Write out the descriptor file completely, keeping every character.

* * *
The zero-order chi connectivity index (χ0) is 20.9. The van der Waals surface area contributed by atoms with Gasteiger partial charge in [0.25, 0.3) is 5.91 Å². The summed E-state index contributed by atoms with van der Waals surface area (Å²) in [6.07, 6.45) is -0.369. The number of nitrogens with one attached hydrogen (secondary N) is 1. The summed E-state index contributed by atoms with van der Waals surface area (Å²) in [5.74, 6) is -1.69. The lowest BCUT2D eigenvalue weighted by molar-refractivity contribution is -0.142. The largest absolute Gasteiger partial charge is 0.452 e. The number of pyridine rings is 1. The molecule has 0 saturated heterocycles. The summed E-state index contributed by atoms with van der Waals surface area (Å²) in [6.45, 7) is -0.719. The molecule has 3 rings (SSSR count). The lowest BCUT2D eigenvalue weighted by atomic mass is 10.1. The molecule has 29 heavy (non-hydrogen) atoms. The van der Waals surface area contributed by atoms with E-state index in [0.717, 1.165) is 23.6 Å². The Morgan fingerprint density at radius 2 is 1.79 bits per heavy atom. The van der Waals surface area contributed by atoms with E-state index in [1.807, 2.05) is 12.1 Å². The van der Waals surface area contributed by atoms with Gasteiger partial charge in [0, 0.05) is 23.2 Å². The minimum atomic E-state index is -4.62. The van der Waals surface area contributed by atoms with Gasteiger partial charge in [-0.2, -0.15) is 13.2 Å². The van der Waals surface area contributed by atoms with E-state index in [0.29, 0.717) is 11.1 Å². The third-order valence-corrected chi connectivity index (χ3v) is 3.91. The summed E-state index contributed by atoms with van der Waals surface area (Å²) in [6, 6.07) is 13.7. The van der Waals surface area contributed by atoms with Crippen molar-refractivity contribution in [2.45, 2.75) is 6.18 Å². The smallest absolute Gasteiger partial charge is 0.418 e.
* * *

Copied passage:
The zero-order chi connectivity index (χ0) is 20.9. The van der Waals surface area contributed by atoms with Gasteiger partial charge in [0.25, 0.3) is 5.91 Å². The summed E-state index contributed by atoms with van der Waals surface area (Å²) in [6.07, 6.45) is -0.369. The number of nitrogens with one attached hydrogen (secondary N) is 1. The summed E-state index contributed by atoms with van der Waals surface area (Å²) in [5.74, 6) is -1.69. The lowest BCUT2D eigenvalue weighted by molar-refractivity contribution is -0.142. The largest absolute Gasteiger partial charge is 0.452 e. The number of pyridine rings is 1. The molecule has 0 saturated heterocycles. The summed E-state index contributed by atoms with van der Waals surface area (Å²) in [6.45, 7) is -0.719. The molecule has 3 rings (SSSR count). The lowest BCUT2D eigenvalue weighted by atomic mass is 10.1. The molecule has 29 heavy (non-hydrogen) atoms. The van der Waals surface area contributed by atoms with E-state index in [0.717, 1.165) is 23.6 Å². The Morgan fingerprint density at radius 2 is 1.79 bits per heavy atom. The van der Waals surface area contributed by atoms with E-state index in [1.807, 2.05) is 12.1 Å². The van der Waals surface area contributed by atoms with Gasteiger partial charge in [0, 0.05) is 23.2 Å². The minimum atomic E-state index is -4.62. The van der Waals surface area contributed by atoms with Gasteiger partial charge in [-0.2, -0.15) is 13.2 Å². The van der Waals surface area contributed by atoms with E-state index in [0.29, 0.717) is 11.1 Å². The third-order valence-corrected chi connectivity index (χ3v) is 3.91. The summed E-state index contributed by atoms with van der Waals surface area (Å²) in [6, 6.07) is 13.7. The van der Waals surface area contributed by atoms with Crippen molar-refractivity contribution in [2.45, 2.75) is 6.18 Å². The smallest absolute Gasteiger partial charge is 0.418 e.